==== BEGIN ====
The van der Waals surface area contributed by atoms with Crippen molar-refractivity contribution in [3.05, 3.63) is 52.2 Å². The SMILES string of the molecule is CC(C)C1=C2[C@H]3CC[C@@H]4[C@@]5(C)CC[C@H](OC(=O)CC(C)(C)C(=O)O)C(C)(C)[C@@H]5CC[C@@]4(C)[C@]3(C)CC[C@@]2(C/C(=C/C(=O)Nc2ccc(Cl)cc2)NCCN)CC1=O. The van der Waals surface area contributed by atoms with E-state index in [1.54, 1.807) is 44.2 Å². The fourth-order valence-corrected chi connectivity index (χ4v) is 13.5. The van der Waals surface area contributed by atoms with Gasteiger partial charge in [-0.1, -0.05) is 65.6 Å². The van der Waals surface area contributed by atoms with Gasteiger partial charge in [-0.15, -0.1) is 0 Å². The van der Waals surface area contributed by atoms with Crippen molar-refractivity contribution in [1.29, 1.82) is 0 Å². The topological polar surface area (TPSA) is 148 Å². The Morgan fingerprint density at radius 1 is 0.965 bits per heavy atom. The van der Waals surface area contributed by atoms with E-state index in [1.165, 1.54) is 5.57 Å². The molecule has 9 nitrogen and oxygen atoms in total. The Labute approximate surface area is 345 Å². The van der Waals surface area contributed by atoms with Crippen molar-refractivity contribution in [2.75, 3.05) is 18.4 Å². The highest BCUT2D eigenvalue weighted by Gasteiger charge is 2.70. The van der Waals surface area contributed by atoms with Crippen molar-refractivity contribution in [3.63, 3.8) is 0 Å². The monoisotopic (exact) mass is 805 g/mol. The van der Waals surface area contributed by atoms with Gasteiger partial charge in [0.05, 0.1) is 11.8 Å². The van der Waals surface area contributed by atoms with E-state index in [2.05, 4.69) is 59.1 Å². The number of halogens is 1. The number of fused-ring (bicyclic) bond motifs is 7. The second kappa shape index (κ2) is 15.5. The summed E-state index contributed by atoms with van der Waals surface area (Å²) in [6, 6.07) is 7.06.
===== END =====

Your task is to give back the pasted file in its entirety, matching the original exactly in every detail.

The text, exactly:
The van der Waals surface area contributed by atoms with Crippen molar-refractivity contribution in [3.05, 3.63) is 52.2 Å². The SMILES string of the molecule is CC(C)C1=C2[C@H]3CC[C@@H]4[C@@]5(C)CC[C@H](OC(=O)CC(C)(C)C(=O)O)C(C)(C)[C@@H]5CC[C@@]4(C)[C@]3(C)CC[C@@]2(C/C(=C/C(=O)Nc2ccc(Cl)cc2)NCCN)CC1=O. The van der Waals surface area contributed by atoms with E-state index in [1.54, 1.807) is 44.2 Å². The fourth-order valence-corrected chi connectivity index (χ4v) is 13.5. The van der Waals surface area contributed by atoms with Gasteiger partial charge in [-0.1, -0.05) is 65.6 Å². The van der Waals surface area contributed by atoms with Gasteiger partial charge in [-0.15, -0.1) is 0 Å². The van der Waals surface area contributed by atoms with Crippen molar-refractivity contribution in [1.29, 1.82) is 0 Å². The topological polar surface area (TPSA) is 148 Å². The Morgan fingerprint density at radius 1 is 0.965 bits per heavy atom. The van der Waals surface area contributed by atoms with E-state index in [1.165, 1.54) is 5.57 Å². The molecule has 9 nitrogen and oxygen atoms in total. The Labute approximate surface area is 345 Å². The van der Waals surface area contributed by atoms with Crippen molar-refractivity contribution in [2.75, 3.05) is 18.4 Å². The highest BCUT2D eigenvalue weighted by Gasteiger charge is 2.70. The van der Waals surface area contributed by atoms with Crippen molar-refractivity contribution in [3.63, 3.8) is 0 Å². The monoisotopic (exact) mass is 805 g/mol. The van der Waals surface area contributed by atoms with Gasteiger partial charge in [0.05, 0.1) is 11.8 Å². The van der Waals surface area contributed by atoms with E-state index in [2.05, 4.69) is 59.1 Å². The number of halogens is 1. The number of fused-ring (bicyclic) bond motifs is 7. The second kappa shape index (κ2) is 15.5. The summed E-state index contributed by atoms with van der Waals surface area (Å²) in [6, 6.07) is 7.06.